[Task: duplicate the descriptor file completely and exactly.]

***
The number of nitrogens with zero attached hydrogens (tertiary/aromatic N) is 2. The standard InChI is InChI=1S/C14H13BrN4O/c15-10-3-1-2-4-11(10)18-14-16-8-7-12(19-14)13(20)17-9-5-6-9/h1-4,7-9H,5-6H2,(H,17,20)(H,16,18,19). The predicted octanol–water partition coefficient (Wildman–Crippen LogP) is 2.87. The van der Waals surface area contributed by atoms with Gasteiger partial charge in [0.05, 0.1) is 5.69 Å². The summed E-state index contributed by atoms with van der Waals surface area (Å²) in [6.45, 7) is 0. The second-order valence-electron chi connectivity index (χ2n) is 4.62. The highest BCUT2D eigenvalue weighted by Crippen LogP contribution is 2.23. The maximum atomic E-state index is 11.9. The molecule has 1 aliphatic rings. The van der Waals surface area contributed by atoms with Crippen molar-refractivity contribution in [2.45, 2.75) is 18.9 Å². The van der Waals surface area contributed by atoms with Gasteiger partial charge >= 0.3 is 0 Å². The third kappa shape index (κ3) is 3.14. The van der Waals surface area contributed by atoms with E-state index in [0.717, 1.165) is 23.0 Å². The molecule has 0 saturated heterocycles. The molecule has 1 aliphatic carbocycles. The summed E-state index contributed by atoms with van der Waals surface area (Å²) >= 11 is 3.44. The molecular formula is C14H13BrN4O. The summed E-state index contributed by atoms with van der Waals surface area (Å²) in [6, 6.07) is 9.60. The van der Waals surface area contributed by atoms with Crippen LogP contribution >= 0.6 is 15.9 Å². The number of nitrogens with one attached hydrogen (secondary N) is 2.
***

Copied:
The number of nitrogens with zero attached hydrogens (tertiary/aromatic N) is 2. The standard InChI is InChI=1S/C14H13BrN4O/c15-10-3-1-2-4-11(10)18-14-16-8-7-12(19-14)13(20)17-9-5-6-9/h1-4,7-9H,5-6H2,(H,17,20)(H,16,18,19). The predicted octanol–water partition coefficient (Wildman–Crippen LogP) is 2.87. The van der Waals surface area contributed by atoms with Gasteiger partial charge in [0.05, 0.1) is 5.69 Å². The summed E-state index contributed by atoms with van der Waals surface area (Å²) in [6.45, 7) is 0. The second-order valence-electron chi connectivity index (χ2n) is 4.62. The highest BCUT2D eigenvalue weighted by Crippen LogP contribution is 2.23. The maximum atomic E-state index is 11.9. The molecule has 1 aliphatic rings. The van der Waals surface area contributed by atoms with Crippen molar-refractivity contribution in [2.45, 2.75) is 18.9 Å². The van der Waals surface area contributed by atoms with Gasteiger partial charge >= 0.3 is 0 Å². The third kappa shape index (κ3) is 3.14. The van der Waals surface area contributed by atoms with E-state index in [0.717, 1.165) is 23.0 Å². The molecule has 0 saturated heterocycles. The molecule has 1 aliphatic carbocycles. The summed E-state index contributed by atoms with van der Waals surface area (Å²) >= 11 is 3.44. The molecular formula is C14H13BrN4O. The summed E-state index contributed by atoms with van der Waals surface area (Å²) in [6, 6.07) is 9.60. The van der Waals surface area contributed by atoms with Crippen LogP contribution >= 0.6 is 15.9 Å². The number of nitrogens with one attached hydrogen (secondary N) is 2.